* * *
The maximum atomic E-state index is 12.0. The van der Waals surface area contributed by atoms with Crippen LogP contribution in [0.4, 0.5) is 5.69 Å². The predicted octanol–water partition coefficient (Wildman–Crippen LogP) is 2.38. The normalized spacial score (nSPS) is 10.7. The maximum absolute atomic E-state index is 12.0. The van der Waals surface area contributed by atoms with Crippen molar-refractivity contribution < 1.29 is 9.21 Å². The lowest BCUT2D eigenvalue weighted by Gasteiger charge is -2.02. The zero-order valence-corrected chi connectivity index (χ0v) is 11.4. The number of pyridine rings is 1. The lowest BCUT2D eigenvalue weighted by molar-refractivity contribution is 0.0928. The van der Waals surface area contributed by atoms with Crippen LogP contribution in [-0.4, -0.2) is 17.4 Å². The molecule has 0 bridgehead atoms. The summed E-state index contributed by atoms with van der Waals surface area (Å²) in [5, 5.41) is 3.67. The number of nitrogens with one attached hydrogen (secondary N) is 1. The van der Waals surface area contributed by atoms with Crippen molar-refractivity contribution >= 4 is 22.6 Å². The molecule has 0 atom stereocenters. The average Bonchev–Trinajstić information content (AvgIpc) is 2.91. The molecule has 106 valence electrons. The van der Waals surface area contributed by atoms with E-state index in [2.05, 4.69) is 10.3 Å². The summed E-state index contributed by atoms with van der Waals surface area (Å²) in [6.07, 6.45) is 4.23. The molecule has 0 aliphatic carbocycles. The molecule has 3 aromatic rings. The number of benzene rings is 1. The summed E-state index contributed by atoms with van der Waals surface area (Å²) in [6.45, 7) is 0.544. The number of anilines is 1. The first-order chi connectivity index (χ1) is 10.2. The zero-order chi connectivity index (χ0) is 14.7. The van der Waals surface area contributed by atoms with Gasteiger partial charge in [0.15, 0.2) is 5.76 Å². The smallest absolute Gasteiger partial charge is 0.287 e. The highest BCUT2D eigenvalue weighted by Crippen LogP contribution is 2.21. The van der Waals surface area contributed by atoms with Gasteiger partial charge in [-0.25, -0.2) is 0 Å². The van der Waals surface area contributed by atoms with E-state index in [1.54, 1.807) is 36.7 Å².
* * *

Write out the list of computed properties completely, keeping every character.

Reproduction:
The maximum atomic E-state index is 12.0. The van der Waals surface area contributed by atoms with Crippen LogP contribution in [0.4, 0.5) is 5.69 Å². The predicted octanol–water partition coefficient (Wildman–Crippen LogP) is 2.38. The normalized spacial score (nSPS) is 10.7. The maximum absolute atomic E-state index is 12.0. The van der Waals surface area contributed by atoms with Crippen molar-refractivity contribution < 1.29 is 9.21 Å². The lowest BCUT2D eigenvalue weighted by Gasteiger charge is -2.02. The zero-order valence-corrected chi connectivity index (χ0v) is 11.4. The number of pyridine rings is 1. The lowest BCUT2D eigenvalue weighted by molar-refractivity contribution is 0.0928. The van der Waals surface area contributed by atoms with Crippen LogP contribution in [-0.4, -0.2) is 17.4 Å². The molecule has 0 bridgehead atoms. The summed E-state index contributed by atoms with van der Waals surface area (Å²) in [5, 5.41) is 3.67. The number of nitrogens with one attached hydrogen (secondary N) is 1. The van der Waals surface area contributed by atoms with Crippen molar-refractivity contribution >= 4 is 22.6 Å². The molecule has 0 atom stereocenters. The average Bonchev–Trinajstić information content (AvgIpc) is 2.91. The molecule has 106 valence electrons. The van der Waals surface area contributed by atoms with E-state index in [2.05, 4.69) is 10.3 Å². The summed E-state index contributed by atoms with van der Waals surface area (Å²) in [6.07, 6.45) is 4.23. The molecule has 0 aliphatic carbocycles. The molecule has 3 aromatic rings. The number of benzene rings is 1. The summed E-state index contributed by atoms with van der Waals surface area (Å²) in [6.45, 7) is 0.544. The number of anilines is 1. The first-order chi connectivity index (χ1) is 10.2. The zero-order chi connectivity index (χ0) is 14.7. The van der Waals surface area contributed by atoms with Gasteiger partial charge in [0.15, 0.2) is 5.76 Å². The smallest absolute Gasteiger partial charge is 0.287 e. The highest BCUT2D eigenvalue weighted by Crippen LogP contribution is 2.21. The van der Waals surface area contributed by atoms with Gasteiger partial charge in [-0.25, -0.2) is 0 Å². The van der Waals surface area contributed by atoms with E-state index in [1.54, 1.807) is 36.7 Å².